It may be only the second of November. It may still be the heart of the football season. Baseball is just ending -- unless you're an Astros fan, and then baseball season finished in early April.
But as hard as it is to believe, college basketball season is less than two weeks away. And it's a two weeks that can't come soon enough for Houston Cougar basketball fans, yet might be coming too soon for the Cougar coach and players.
The team has been in official, fulltime practice-mode since mid-October. The players have been learning James Dickey's offensive system. They've been soaking up his call for defensive pressure.
Meanwhile Dickey has been seeking his starting five, been trying to figure out some kind of bench rotation, and been trying to get his guys in game condition.
The practice focus has been on toughness, defense, playing hard, and shot selection. He wants the team playing disciplined basketball because playing disciplined basketball, playing fundamentally sound basketball, is going to be the key to the team's success this season.
But despite the call for discipline and toughness, Dickey and the players believe the fans are going to enjoy what they see on the floor, and Dickey believes the players are going to enjoy doing what he asks.
"We're going to give guys the freedom to shoot," Dickey said last week. "We're not going to give everybody the same freedom. But we're going to give guys the opportunity to shoot, understanding what is their shot, what can they hit 50 percent of the time inside the arc, what can they hit 37 percent outside the arc. Understanding are they balanced, are they open, do they have a good look at it. Just simple fundamentals. We're just not going to shoot a shot just because we happen to be open."
This will be important for the Cougars seeing as how they're absent go-to scorers like Aubrey Coleman and Kelvin Lewis this season. But Dickey's confident that if his guys run his system and play within themselves, then they'll be okay.
"I think I actually like what we're doing as far as offense," said senior shooting guard Adam Brown. "It's not necessarily about volume shots, it's about selective shots. If you're hitting the shots you take, then you don't have to take more shots."
Yes, a structured offense might be a shock for the UH faithful, but without the offensive players of years past, the structure will be a necessity. But an even bigger necessity will be a stronger defensive presence, and this is one of the bigger things that Dickey is stressing at the moment. And it's an area of importance that the players understand.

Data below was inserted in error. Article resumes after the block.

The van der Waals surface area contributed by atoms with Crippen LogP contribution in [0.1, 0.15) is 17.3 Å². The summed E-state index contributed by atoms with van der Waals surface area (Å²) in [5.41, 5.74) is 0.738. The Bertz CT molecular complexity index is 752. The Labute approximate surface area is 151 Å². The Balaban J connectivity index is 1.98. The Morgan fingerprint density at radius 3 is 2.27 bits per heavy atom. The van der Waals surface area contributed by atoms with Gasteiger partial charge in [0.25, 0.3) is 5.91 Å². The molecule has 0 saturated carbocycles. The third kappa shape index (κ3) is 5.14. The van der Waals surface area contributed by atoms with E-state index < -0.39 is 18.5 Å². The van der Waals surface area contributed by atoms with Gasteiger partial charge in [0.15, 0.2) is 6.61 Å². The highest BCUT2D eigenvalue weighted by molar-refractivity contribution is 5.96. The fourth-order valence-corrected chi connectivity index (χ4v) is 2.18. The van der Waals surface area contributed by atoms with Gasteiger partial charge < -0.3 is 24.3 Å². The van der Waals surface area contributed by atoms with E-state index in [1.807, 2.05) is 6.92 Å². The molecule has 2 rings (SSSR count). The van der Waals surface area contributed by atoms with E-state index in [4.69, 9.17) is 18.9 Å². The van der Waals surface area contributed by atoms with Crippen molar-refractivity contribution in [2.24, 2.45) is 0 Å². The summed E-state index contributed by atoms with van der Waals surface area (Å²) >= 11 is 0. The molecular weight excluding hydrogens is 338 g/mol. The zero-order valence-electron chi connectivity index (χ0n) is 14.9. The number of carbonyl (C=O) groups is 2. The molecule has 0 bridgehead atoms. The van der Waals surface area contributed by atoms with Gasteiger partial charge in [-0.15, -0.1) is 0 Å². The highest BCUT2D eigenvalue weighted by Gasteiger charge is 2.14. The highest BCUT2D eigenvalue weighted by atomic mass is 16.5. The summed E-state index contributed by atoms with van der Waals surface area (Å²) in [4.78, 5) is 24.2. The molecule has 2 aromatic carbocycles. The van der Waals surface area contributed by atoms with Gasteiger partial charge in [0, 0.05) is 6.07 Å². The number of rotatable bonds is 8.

"We're going to play defense," Dickey promises. "We're going to guard people. We're going to work very hard not to give up lay-ups, not to give up wide open shots. We want a team that's going to be tough. We want to dive on the floor after lose balls. We want to give our bodies up to take charges....Playing hard all of the time, every minute that you're on the court, whether it be offensively or defensively."
The Cougars have an exhibition match-up on Saturday as they host Abilene State. The Dickey-era officially opens next Friday night when the Cougars host Nicholls State at Hofheinz.
Dickey's biggest concerns, right now, are game conditioning, and settling on a starting five. His starting five, to open the season, will be based on which players are having the best practices -- practicing hard, understanding the system, etc. But once the season gets going, the lineup will be based on one thing: production on the court.
As for conditioning, Dickey says that nothing is better for that than playing actual games, and the best way for that happen to, now, is simulating games in practice. For that to happen, he claims, he's going to have to shut up in practice because he has the tendency to stop play so that he can go out on the court and better demonstrate what he wants done.
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SHOW ME HOW
But while the conditioning might be important, the players don't mind the stops in the action because they're actually learning things when Dickey stops action, and that's a notable difference over years past.
"I think practices are going really good," Brown said. "With him stopping, it's just not him talking, it's him teaching, and that's learning. I think him taking time off to stop practice, it gets us a chance to retain it so we can actually show in our actions on the court, rather than last year where we kept going. We'd make a mistake, and we'd keep going and not learn from it. I think our practice is more educational."
But the time for learning is almost over. Next week, it's go time.
A MISCELLANEOUS NOTE: Men and women's basketball are hosting the Houston Hardwood Tip-Off tomorrow night. The event begins at 7 p.m. on the volleyball court inside the Alumni Center, and admittance is free to all fans. The teams will practice, take part in various competitions, and will then sign autographs at the end of the session.